Besides the church is a two-storey cultural center with the first floor being a library of Armenian old and new books and the second floor, a museum. The library was established by literary figure Hagop Sirouni (real family name Jololian). The collection suffered after the Soviet authorities exiled him to Siberia in the 1940s and the collection was confiscated only to be returned to the Armenian community in 1987 after suffering serious losses.

The origin of the existing Armenian community is basically Western Armenian. But it suffered greatly with the establishment of communist regime, the emigration of many Armenian Romanians back to Soviet Armenia after the Second World War, the immigration waves to the West.

However the present community is being reinforced by Eastern Armenians immigrating from Armenia and other countries or by Armenian students coming to study in Romania.

The community presently publishes the periodicals Nor Ghiank (in Armenian), Ararat, and the state-sponsored Lăcașuri de cult.

Notable Romanians of Armenian descent

Romanians of Armenian descent have been very active in Romanian political, cultural, academic and social life. Most worthy of mention would be His Holiness Vazgen I, Catholicos of Armenia, and Iacob Zadig, a general in the Romanian Army during World War I.


See also


  • at the Central European University siteArmenians in Romania (retrieved on 28 November 2005)
  • (Romanian) Armenii ("The Armenians"), on Divers online bulletin of ethnic minorities in Romania (retrieved on 28 November 2005)
  • Neagu Djuvara, Între Orient și Occident. Țările române la începutul epocii moderne ("Between Orient and Occident. The Romanian lands from at the beginning of the modern era"), Humanitas, Bucharest, 1995, p. 178
  • Constantin C. Giurescu, Istoria Bucureștilor. Din cele mai vechi timpuri pînă în zilele noastre ("History of Bucharest. From the earliest times to our day"), Ed. Pentru Literatură, Bucharest, 1966, p. 98, 270-271

External links

  • (Romanian) onlineArarat
  • List of Armenian Churches in Romania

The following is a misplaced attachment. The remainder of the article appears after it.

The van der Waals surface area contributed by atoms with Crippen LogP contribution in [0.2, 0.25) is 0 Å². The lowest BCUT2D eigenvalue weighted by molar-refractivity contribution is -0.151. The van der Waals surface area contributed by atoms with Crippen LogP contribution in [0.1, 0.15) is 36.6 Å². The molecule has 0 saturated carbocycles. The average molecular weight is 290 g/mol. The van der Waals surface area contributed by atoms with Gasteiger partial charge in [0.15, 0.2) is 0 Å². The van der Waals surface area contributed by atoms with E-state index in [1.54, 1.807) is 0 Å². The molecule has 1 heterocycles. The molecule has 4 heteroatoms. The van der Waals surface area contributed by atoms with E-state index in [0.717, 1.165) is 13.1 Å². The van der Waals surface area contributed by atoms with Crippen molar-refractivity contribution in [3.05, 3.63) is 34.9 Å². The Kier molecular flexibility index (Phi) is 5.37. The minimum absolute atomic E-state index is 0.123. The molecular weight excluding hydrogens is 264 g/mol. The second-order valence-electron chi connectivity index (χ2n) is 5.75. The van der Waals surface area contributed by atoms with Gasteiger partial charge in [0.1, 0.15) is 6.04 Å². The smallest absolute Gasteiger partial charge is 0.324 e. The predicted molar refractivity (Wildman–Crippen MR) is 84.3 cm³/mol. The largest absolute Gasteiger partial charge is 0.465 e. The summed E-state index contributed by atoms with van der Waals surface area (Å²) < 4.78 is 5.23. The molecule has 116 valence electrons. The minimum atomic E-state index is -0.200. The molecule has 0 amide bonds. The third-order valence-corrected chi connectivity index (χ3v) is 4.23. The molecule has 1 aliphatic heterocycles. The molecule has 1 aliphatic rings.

• (Romanian) Marius Vasileanu, "Biserica Armeană" ("The Armenian Church"), in Adevărul
This article was sourced from Creative Commons Attribution-ShareAlike License; additional terms may apply. World Heritage Encyclopedia content is assembled from numerous content providers, Open Access Publishing, and in compliance with The Fair Access to Science and Technology Research Act (FASTR), Wikimedia Foundation, Inc., Public Library of Science, The Encyclopedia of Life, Open Book Publishers (OBP), PubMed, U.S. National Library of Medicine, National Center for Biotechnology Information, U.S. National Library of Medicine, National Institutes of Health (NIH), U.S. Department of Health & Human Services, and, which sources content from all federal, state, local, tribal, and territorial government publication portals (.gov, .mil, .edu). Funding for and content contributors is made possible from the U.S. Congress, E-Government Act of 2002.
Crowd sourced content that is contributed to World Heritage Encyclopedia is peer reviewed and edited by our editorial staff to ensure quality scholarly research articles.
By using this site, you agree to the Terms of Use and Privacy Policy. World Heritage Encyclopedia™ is a registered trademark of the World Public Library Association, a non-profit organization.

Copyright © World Library Foundation. All rights reserved. eBooks from World Library are sponsored by the World Library Foundation,
a 501c(4) Member's Support Non-Profit Organization, and is NOT affiliated with any governmental agency or department.